1. Sound deadening
2. Quality components
3. Installing properly
4. Tuning

Step 1 and 4 have way more to do with getting your money's worth than most folks might think. In fact, I'd rather spend considerably less on #2 and do a good job on 1&4 than just throw a bunch high end hardware at it.

Probably not saying anything you don't already know.



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Wish you could hear it? Lol

Me too.

But honestly, I'd have to guess that it would be rather anti-climatic, especially after reading that build thread. I say that because only a couple of people that have asked to hear it have NOT been underwhelmed. :)

Don't get me wrong. Everyone agrees that it sounds fantastic, because it actually does. But most people automatically expect to be overwhelmed in a much different way than what it was designed to be.

I'm pretty sure it's an expectation of sound pressure, rather than sound quality. In fact, after a song or 2, almost everyone requests the same "turn it up" or "how loud can it get?"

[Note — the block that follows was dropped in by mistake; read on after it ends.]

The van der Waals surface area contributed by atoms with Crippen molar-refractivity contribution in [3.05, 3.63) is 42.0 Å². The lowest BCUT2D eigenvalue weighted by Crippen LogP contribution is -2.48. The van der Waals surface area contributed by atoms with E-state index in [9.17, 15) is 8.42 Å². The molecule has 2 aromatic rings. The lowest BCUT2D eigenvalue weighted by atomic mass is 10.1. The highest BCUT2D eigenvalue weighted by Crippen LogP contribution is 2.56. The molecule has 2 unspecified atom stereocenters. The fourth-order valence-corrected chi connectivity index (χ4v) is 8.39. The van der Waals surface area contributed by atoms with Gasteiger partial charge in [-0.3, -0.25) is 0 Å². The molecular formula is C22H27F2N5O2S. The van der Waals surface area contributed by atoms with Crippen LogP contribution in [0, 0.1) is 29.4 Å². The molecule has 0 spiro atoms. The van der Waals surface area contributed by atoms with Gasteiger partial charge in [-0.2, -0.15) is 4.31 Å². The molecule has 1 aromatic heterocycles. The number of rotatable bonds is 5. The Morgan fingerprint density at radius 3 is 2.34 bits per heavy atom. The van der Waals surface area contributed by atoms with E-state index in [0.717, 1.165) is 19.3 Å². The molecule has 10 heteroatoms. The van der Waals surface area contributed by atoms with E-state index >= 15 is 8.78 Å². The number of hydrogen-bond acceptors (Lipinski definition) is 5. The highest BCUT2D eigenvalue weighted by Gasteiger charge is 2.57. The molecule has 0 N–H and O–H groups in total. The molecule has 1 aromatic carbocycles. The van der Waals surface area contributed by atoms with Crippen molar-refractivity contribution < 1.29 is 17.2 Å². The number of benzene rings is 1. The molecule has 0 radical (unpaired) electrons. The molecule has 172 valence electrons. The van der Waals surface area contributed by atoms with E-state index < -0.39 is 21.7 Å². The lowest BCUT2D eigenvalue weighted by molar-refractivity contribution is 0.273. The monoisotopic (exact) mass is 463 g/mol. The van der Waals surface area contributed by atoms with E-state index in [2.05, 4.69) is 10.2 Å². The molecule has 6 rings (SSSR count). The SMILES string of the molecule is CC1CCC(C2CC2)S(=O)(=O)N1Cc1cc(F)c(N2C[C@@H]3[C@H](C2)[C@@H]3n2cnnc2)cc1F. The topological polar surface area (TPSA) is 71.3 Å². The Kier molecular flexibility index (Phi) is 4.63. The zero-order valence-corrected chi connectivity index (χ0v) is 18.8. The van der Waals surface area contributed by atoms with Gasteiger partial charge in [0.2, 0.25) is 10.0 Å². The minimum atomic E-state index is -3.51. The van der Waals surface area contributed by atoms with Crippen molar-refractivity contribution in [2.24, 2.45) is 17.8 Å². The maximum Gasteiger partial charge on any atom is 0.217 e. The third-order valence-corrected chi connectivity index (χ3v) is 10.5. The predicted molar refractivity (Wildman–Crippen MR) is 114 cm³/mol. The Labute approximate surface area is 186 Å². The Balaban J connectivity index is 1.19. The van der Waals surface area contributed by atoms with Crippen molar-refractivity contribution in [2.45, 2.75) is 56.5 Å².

I have a lot of amps and channels, of course, but none of them are really that high powered. Instead, just very clean and well tuned for the driver per channel. The real value in this setup is the "quietness" of the environment of a rolling vehicle, and the result allowing for "normal listening level" sound stage.

No listening fatigue. Not even after many hours of listening. And it IS exactly what I asked Christopher Pate to build for me.

My only complaint is that he has gone much further in his A-pillar design development and now has what appears to the eye to be arrangements that would build a deeper field of sound. I might, at some point, get him to upgrade my enclosures and re-tune just to see?

Anyways, I'm a huge fan of your efforts to sound deaden your trucks interior. It's a lot of work, not to mention the cost of materials. But it's an underappreciated factor in both the feel of luxury and the quality of sound.

Take your time! You are only going to do this once.

Sent from my SM-N950U using Tapatalk
the most crystal clear perfect sound quality i have ever heard in a vehicle hands down. more impressive than you can describe in words, one would need to hear your system to fully capture the true elegance of the sound.